As edible flowers, I sowed borage, which grows in the wild around here. I planted it close to my tomatoes, green beans, and basil, because I'd read it's a good companion plant for these vegetables, which so far has proven correct, especially in the case of basil: my basil has never been so lush!

filling 7

Besides the cobalt blue edible flowers, which we add to salads (they make such a pretty addition to a green salad, here), we also harvest borage leaves, which make good cooking greens. Last year, I used both the borage flowers and the leaves to make "floral ravioli" (see here), a recipe that I whipped up as I went along, and which made me feel like a very creative Italian cook - if only for a day.

flowers in my garden

In the medicinal category, I choose Calendula. They're a little behind, still at the budding stage, which is actually fine, since I need a little time to research how they can be used - any suggestions?

flowers in my garden

And for the pure visual joy, I planted a variety of Dahlias in different shades of pink and purple. Yes, a harvest of flowers in my diverse and colorful garden makes me very happy indeed!


share braids

Don't forget to share your photos of onion and garlic braids (read my previous post here) by emailing them to me: fuoriborgo @ gmail dot com

Thank you!

Is change coming?

By Rhonda Jean @ Down to Earth

I think we're are gaining ground.  There has been a shift away from the purchased conveniences of modern living, women and men are beginning to see the light and more and more homemakers are returning to older and non-commercial ways of doing the house work and cooking.  It does my heart good to see how many younger women and men are expressing an interest in home cooking, knitting, mending, repairing and reusing, as well as making green cleaners and soaps. There is a move towards traditional home arts.  Here in Australia, fabric, yarn and craft stores are reporting record sales, and cooking has become popular again!

These traditional ways of housekeeping and home maintenance, passed down over the years by our grandparents, were replaced by convenience foods, cheap clothing and appliances, and when they started to disappear, most of us were too busy to notice.  The global economic crisis came along to show us that when we are given convenience on a plate it is at the expense of other significant things.  Many were surprised when they realised they could do a whole lot more in the home than they thought they could, for less money, while producing better quality, and they actually enjoyed doing it.

I believe it's a question of dependence versus independence.  Convenience encourages dependence.  If we buy food already cooked or half cooked, we forget our traditional foods and how to cook them.  If we always buy our clothes, we forget how to make them.  If we buy our knitwear, we never learn to knit.  There was a time when we never thought about having our nails "done", when we cut our own hair, fixed cars and lawn mowers, or we relied on friends and neighbours to help us do it, then we returned the favour by helping them do something we had the skill to do.  Now convenience and the cheapness of food, clothes and appliances makes us dependent on shops instead of each other.  We work to earn the money to pay for these things instead of learning how to do make them or repair them ourselves.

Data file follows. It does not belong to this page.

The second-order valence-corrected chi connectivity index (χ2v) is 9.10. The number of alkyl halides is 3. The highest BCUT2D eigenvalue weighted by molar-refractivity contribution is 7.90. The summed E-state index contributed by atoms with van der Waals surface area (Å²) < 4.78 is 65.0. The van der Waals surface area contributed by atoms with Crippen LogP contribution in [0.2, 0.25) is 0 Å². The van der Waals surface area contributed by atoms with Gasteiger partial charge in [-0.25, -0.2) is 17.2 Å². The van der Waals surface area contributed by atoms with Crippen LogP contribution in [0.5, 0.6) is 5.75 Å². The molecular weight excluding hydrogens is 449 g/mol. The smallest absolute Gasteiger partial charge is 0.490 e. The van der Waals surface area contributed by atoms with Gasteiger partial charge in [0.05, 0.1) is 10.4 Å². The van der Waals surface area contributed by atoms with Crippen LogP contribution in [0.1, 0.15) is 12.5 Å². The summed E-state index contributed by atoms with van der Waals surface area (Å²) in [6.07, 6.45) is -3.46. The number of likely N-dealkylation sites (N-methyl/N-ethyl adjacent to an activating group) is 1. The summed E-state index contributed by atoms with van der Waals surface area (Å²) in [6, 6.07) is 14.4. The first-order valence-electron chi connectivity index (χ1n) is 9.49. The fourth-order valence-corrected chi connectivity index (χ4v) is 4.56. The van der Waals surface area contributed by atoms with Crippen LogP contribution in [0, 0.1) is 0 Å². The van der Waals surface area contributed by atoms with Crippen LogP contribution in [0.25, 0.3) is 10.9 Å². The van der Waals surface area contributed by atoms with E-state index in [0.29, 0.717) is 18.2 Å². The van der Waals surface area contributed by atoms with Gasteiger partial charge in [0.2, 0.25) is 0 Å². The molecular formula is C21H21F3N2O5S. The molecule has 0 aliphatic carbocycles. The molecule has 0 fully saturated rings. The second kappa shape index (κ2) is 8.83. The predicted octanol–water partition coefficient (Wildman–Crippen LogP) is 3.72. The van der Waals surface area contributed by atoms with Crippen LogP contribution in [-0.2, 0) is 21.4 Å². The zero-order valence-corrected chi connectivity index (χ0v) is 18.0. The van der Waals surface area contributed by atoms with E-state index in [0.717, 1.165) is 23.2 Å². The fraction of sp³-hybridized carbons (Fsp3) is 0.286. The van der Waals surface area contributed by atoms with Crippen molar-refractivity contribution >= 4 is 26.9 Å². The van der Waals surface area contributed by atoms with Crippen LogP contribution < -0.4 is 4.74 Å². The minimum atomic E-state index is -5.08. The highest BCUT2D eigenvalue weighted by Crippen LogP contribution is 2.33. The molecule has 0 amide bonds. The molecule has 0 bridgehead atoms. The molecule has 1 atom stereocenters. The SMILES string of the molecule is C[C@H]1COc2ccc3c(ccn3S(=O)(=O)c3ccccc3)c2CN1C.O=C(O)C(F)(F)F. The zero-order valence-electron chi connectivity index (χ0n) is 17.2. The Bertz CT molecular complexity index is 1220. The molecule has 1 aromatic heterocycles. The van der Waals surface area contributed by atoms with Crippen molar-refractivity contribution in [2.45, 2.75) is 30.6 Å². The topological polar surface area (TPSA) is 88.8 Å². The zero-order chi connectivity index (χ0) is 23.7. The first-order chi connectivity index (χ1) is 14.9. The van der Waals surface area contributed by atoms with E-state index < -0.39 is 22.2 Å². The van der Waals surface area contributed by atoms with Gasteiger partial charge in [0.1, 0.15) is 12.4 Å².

In my ideal world, mothers and fathers would teach their children how to live an authentic life in the modern world.  They'd make sure their children had the life skills they need to look after themselves, they would teach through example and they would be the people they want their children to become.  But we don't live in an ideal world, all we have is this one and while it is far from ideal, there are some thing we can all do to make our own family healthy, practical and competent.  From a young age, teach your children how to cook simple food, mend little things like toys, knit, recycle, plant seeds, harvest water, and how to care for what is theirs.  Giving them the responsibility of caring for a pet will teach them about nutrition, time management, gentleness and unconditional love.  Many parents think that teaching a child how to read before they go to school is a major achievement, but they need much more than that.  They need those practical life skills, those things they will enjoy learning while they're still young.  They will grow up confident and self reliant if you teach them these things; show them they are important part of the family and rely on them to help with the family work.  Giving too much to children only teaches them how to take.